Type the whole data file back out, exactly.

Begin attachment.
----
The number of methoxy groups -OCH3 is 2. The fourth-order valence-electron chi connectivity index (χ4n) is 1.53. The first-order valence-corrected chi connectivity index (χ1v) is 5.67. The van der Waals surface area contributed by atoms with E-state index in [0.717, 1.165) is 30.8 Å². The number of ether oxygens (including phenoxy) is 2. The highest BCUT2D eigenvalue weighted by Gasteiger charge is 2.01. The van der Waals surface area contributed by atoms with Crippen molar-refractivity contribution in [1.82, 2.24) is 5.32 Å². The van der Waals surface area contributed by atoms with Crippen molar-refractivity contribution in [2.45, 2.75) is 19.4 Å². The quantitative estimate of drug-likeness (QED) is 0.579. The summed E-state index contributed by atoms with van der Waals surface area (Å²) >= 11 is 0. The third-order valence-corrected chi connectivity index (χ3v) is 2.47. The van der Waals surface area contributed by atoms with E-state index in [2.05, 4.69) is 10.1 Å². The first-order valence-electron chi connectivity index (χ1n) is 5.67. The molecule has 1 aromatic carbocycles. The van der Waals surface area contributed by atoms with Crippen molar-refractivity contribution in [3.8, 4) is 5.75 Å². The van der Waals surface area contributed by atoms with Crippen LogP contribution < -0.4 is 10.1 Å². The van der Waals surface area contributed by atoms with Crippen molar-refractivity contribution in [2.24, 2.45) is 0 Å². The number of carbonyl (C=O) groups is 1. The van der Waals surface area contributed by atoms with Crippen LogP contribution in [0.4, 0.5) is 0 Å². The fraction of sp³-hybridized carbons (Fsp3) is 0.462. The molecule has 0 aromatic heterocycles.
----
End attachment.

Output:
The number of methoxy groups -OCH3 is 2. The fourth-order valence-electron chi connectivity index (χ4n) is 1.53. The first-order valence-corrected chi connectivity index (χ1v) is 5.67. The van der Waals surface area contributed by atoms with E-state index in [0.717, 1.165) is 30.8 Å². The number of ether oxygens (including phenoxy) is 2. The highest BCUT2D eigenvalue weighted by Gasteiger charge is 2.01. The van der Waals surface area contributed by atoms with Crippen molar-refractivity contribution in [1.82, 2.24) is 5.32 Å². The van der Waals surface area contributed by atoms with Crippen molar-refractivity contribution in [2.45, 2.75) is 19.4 Å². The quantitative estimate of drug-likeness (QED) is 0.579. The summed E-state index contributed by atoms with van der Waals surface area (Å²) >= 11 is 0. The third-order valence-corrected chi connectivity index (χ3v) is 2.47. The van der Waals surface area contributed by atoms with E-state index in [2.05, 4.69) is 10.1 Å². The first-order valence-electron chi connectivity index (χ1n) is 5.67. The molecule has 1 aromatic carbocycles. The van der Waals surface area contributed by atoms with Crippen molar-refractivity contribution in [3.8, 4) is 5.75 Å². The van der Waals surface area contributed by atoms with Crippen LogP contribution < -0.4 is 10.1 Å². The van der Waals surface area contributed by atoms with Crippen molar-refractivity contribution in [2.24, 2.45) is 0 Å². The number of carbonyl (C=O) groups is 1. The van der Waals surface area contributed by atoms with Crippen LogP contribution in [0.4, 0.5) is 0 Å². The fraction of sp³-hybridized carbons (Fsp3) is 0.462. The molecule has 0 aromatic heterocycles.